Well, I had one of those today. Let me start off by saying I love Pintrest. It's an addiction. This morning I noticed that my friend and fellow writer, Jenn, has a whole Pintrest board of abandoned/decaying buildings, so I was having a fab time looking through them when I had a brilliant idea: I should send her some of the pictures I've shot of abandoned buildings because I think I have a few.
|Buffalo New York, Central Train Terminal|
That's the choice word: A few.
Once I started to look in my Etsy shop, and on my computer, and once I started to think back about the things and places I've photographed, I realized that almost 2/3 (if not 3/4!) of my photography is of abandoned buildings.
|Central Train Terminal, Buffalo NY|
Once I started to look through my portfolio I kept saying to myself: "I should show her this picture, and THIS ONE, AND THIS ONE TOO!!" Because there were just so many. Rochester. Buffalo. Tucson. Rural Upstate NY. The list goes on and on.
|Midtown Plaza, Rochester NY|
And I did a whole photography project while living in Tucson where I photographed an old, abandoned school. (They were restoring it and I convinced the construction crew to let me into the old parts and wander around. It was awesome.) I've always loved old, abandoned, decaying buildings -- and I've known this. It was just interesting to be faced with just how much of my work has really revolved around photographing the old, abandoned, and decaying.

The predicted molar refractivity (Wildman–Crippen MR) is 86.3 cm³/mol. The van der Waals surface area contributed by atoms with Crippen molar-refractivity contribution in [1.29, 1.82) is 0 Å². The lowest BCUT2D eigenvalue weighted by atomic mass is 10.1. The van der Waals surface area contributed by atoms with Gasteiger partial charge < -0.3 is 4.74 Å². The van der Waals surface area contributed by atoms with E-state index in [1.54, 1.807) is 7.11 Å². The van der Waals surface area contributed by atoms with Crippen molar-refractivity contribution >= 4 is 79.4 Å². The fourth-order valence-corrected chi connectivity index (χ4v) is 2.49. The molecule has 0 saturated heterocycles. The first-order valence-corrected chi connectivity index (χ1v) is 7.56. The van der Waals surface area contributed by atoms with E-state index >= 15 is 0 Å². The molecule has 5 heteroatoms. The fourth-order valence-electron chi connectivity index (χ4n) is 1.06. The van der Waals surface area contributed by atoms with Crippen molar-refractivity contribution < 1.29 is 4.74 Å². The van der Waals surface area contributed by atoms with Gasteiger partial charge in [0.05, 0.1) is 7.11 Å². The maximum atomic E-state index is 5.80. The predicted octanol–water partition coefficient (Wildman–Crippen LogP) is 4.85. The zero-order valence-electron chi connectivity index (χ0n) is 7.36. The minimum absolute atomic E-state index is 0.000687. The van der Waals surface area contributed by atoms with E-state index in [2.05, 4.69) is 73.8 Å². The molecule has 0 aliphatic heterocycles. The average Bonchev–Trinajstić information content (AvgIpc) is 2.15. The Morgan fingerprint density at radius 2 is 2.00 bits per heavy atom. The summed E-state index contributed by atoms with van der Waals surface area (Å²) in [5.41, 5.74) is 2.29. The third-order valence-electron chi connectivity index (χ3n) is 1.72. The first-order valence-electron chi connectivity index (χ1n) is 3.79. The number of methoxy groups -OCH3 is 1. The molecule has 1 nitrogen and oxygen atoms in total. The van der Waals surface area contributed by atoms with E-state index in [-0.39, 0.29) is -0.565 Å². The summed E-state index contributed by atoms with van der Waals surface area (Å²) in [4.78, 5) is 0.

|Platform at Buffalo's Central Terminal|
But what kind of weirdo likes to wander around decrepit, old buildings? The answer is me. But I don't think that makes me weird. I think there is something wonderfully historic, old, forgotten, sad, nostalgic, and beautiful in old buildings. They can be little time capsules (like the building I photographed in Buffalo that was literally still filled with items from the 60s.) Or they can remind us of how fleeting and expendable our own lives our. (Look at me getting all deep and sentimental over here.)
|Yes, Monroe Theater, you did become a porn shop.|
But in your glory days you were a haven for kids, teens & adults
looking to escape reality (and the heat, as you were air conditioned).
And lastly, I think it's important not to forget about old buildings. As we building up and new and fancy we need to remember our past. At one point these places held spots in our history and hearts. Old buildings are relics and connections to our past.
So am I creepy? I decided that the answer is no. Sentimental, that's my final answer.
PS: Even if I do somber/dark photography, at least I do cheerful, happy embroidery!
|Don't mind the fact that it's upside down.|